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Alphonso O'Neil-White, left, president and CEO of BlueCross BlueShield of Western New York, shakes on the deal with Denny Oklak, chairman and CEO of Duke Realty Corp.

Righting the Ship

   In August, Buffalo and Niagara Falls metro area was named the most affordable housing market in the nation among metros with populations over half a million people. The median price of homes that sold in Buffalo during the second quarter of 2005 was $75,000.
   Even as troubles at Delphi and other area manufacturers contribute to the steady loss of manufacturing jobs in the state as a whole, a new generation of projects is regenerating Buffalo. Among them is the purchase of a 415,000-sq.-ft. (38,554-sq.-m.) plant by Toronto-based Contract Pharmaceuticals Ltd. to employ 230 in the manufacture of products for Bristol-Myers Squibb and other pharmaceutical companies.
   (That doesn't mean Bristol-Myers Squibb is lying down: The company is in the midst of investing $100 million in biotech manufacturing and chemical facilities on its Syracuse campus, first established in 1943. The facility comprises 75 buildings occupying 1.3 million sq. ft. (120,770 sq. m.). The company spends approximately $2.5 million in taxes annually, and its 800-person payroll amounts to more than $50 million.)
   Further symbolizing a town on the re-make, a downtown Buffalo brownfield was chosen from more than 130 reviewed sites by BlueCross BlueShield of Western New York for the location of its new corporate headquarters and operations center, which will hold 1,300 employees and could have an economic impact of $1.9 billion. Set for completion in 2007, the $86.3-million project will contain 450,000 sq. ft. (41,805 sq. m.) of space. Duke Realty Corp. will develop the facility. BlueCross officials credited the location's suitability for construction, parking facilities, accessibility and ancillary services for employees as deciding factors in the site selection. Incorporated into the design is the landmark 1848 stone fa┴ade of the original Gas Works facility on the site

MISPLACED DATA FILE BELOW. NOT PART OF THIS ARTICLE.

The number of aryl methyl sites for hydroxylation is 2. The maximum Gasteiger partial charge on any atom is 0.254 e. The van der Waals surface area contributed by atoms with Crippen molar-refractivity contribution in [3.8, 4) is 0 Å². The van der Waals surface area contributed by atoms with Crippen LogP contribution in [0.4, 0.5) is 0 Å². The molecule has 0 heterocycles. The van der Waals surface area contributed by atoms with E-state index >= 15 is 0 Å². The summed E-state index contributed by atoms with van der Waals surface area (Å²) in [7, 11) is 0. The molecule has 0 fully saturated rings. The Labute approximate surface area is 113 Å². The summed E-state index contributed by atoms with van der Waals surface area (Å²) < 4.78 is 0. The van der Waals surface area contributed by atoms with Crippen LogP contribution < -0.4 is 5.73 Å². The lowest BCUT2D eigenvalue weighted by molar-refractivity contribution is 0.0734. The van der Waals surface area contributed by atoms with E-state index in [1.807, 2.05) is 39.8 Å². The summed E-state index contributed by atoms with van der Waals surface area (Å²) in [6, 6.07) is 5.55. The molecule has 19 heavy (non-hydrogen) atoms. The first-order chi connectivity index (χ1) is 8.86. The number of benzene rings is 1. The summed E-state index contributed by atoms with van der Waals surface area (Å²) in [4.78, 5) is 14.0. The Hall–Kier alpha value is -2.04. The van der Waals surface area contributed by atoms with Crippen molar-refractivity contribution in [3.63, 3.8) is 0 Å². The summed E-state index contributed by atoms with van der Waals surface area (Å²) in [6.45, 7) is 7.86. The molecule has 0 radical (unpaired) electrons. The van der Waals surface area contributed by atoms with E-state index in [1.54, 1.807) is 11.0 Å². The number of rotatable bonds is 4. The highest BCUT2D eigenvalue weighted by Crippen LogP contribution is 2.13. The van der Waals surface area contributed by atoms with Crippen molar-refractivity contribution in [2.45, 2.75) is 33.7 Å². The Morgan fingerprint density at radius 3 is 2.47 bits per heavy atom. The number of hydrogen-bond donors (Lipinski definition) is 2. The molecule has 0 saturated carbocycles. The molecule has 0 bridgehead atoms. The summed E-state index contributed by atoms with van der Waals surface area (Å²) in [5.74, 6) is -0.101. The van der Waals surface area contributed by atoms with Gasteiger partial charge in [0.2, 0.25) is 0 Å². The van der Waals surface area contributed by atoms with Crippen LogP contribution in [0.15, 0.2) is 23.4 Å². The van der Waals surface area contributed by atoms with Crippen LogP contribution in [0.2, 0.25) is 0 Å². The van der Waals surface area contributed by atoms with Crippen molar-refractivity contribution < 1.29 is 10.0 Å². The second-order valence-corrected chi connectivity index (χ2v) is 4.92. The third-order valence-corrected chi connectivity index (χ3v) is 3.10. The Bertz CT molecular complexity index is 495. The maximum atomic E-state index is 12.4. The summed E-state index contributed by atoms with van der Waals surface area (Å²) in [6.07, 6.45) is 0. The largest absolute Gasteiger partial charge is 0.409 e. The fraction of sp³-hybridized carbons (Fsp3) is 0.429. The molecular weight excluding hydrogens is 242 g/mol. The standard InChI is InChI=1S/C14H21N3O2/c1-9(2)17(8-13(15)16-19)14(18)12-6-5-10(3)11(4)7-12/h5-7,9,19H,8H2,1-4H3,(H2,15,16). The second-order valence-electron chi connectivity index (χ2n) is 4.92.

"We envisioned a landmark building that is distinctive, efficient, and flexible," said Alphonso O'Neil-White, president and CEO of BlueCross BlueShield of Western New York. "The result will be a building that recalls the golden age of Buffalo as the building's features reflect past works from Frank Lloyd Wright, Louis Sullivan, Fredrick Law Olmsted, and design elements from Buffalo's City Hall, the grain elevators along the Niagara River, and the lighthouse."
   Significantly, the project's LEED goals may qualify it for some of those new state tax credits for green buildings. Also, the organization's current headquarters has been purchased by Canisius College, for conversion into classroom and office space.
   Remediation of a different kind is behind another Buffalo company's growth. As documented early in 2005 by The Buffalo News, West Metal Works produces steel walls for the Bechtel Corp.'s $6-billion cleanup operation at Hanford Nuclear Reservation in Washington state. The walls form the exterior of two melters, encased in concrete, that will be used to transform liquid nuclear waste into "vitrified" radioactive glass. As a result of the contract, which ended in September, West added 35 new jobs, and was expected to keep on a large number of those positions as the result of further work with Bechtel.

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